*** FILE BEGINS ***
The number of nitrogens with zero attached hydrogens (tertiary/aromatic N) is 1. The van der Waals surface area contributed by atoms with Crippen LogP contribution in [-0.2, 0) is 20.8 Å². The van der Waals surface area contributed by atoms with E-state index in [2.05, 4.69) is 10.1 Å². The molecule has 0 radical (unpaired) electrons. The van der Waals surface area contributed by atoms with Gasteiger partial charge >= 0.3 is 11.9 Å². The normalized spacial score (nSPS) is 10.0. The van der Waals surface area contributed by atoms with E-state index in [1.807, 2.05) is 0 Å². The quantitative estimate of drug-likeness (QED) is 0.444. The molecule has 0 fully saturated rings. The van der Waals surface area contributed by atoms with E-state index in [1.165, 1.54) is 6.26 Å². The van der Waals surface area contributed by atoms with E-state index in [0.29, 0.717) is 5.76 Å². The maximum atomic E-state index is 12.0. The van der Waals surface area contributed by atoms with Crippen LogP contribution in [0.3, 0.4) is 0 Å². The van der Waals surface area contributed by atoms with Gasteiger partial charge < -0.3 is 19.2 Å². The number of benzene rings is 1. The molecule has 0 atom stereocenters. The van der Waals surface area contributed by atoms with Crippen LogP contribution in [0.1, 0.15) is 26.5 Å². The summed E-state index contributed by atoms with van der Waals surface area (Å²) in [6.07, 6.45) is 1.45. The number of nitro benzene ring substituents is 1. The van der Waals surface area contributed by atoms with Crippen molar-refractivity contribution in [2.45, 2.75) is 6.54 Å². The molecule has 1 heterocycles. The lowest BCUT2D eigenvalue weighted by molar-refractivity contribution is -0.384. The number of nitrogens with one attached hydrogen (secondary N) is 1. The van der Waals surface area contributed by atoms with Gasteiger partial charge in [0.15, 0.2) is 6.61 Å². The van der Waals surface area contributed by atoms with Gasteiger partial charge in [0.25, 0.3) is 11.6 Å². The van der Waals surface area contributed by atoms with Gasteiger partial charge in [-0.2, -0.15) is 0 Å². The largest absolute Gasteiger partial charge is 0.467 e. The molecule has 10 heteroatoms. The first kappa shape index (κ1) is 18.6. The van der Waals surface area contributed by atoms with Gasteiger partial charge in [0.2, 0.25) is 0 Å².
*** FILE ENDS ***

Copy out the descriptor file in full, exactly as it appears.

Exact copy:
The number of nitrogens with zero attached hydrogens (tertiary/aromatic N) is 1. The van der Waals surface area contributed by atoms with Crippen LogP contribution in [-0.2, 0) is 20.8 Å². The van der Waals surface area contributed by atoms with E-state index in [2.05, 4.69) is 10.1 Å². The molecule has 0 radical (unpaired) electrons. The van der Waals surface area contributed by atoms with Gasteiger partial charge >= 0.3 is 11.9 Å². The normalized spacial score (nSPS) is 10.0. The van der Waals surface area contributed by atoms with E-state index in [1.807, 2.05) is 0 Å². The quantitative estimate of drug-likeness (QED) is 0.444. The molecule has 0 fully saturated rings. The van der Waals surface area contributed by atoms with E-state index in [1.165, 1.54) is 6.26 Å². The van der Waals surface area contributed by atoms with E-state index in [0.29, 0.717) is 5.76 Å². The maximum atomic E-state index is 12.0. The van der Waals surface area contributed by atoms with Crippen LogP contribution in [0.3, 0.4) is 0 Å². The van der Waals surface area contributed by atoms with Gasteiger partial charge < -0.3 is 19.2 Å². The number of benzene rings is 1. The molecule has 0 atom stereocenters. The van der Waals surface area contributed by atoms with Crippen LogP contribution in [0.1, 0.15) is 26.5 Å². The summed E-state index contributed by atoms with van der Waals surface area (Å²) in [6.07, 6.45) is 1.45. The number of nitro benzene ring substituents is 1. The van der Waals surface area contributed by atoms with Crippen molar-refractivity contribution in [2.45, 2.75) is 6.54 Å². The molecule has 1 heterocycles. The lowest BCUT2D eigenvalue weighted by molar-refractivity contribution is -0.384. The number of nitrogens with one attached hydrogen (secondary N) is 1. The van der Waals surface area contributed by atoms with Gasteiger partial charge in [0.15, 0.2) is 6.61 Å². The van der Waals surface area contributed by atoms with Gasteiger partial charge in [0.25, 0.3) is 11.6 Å². The van der Waals surface area contributed by atoms with Gasteiger partial charge in [-0.2, -0.15) is 0 Å². The largest absolute Gasteiger partial charge is 0.467 e. The molecule has 10 heteroatoms. The first kappa shape index (κ1) is 18.6. The van der Waals surface area contributed by atoms with Gasteiger partial charge in [0.2, 0.25) is 0 Å².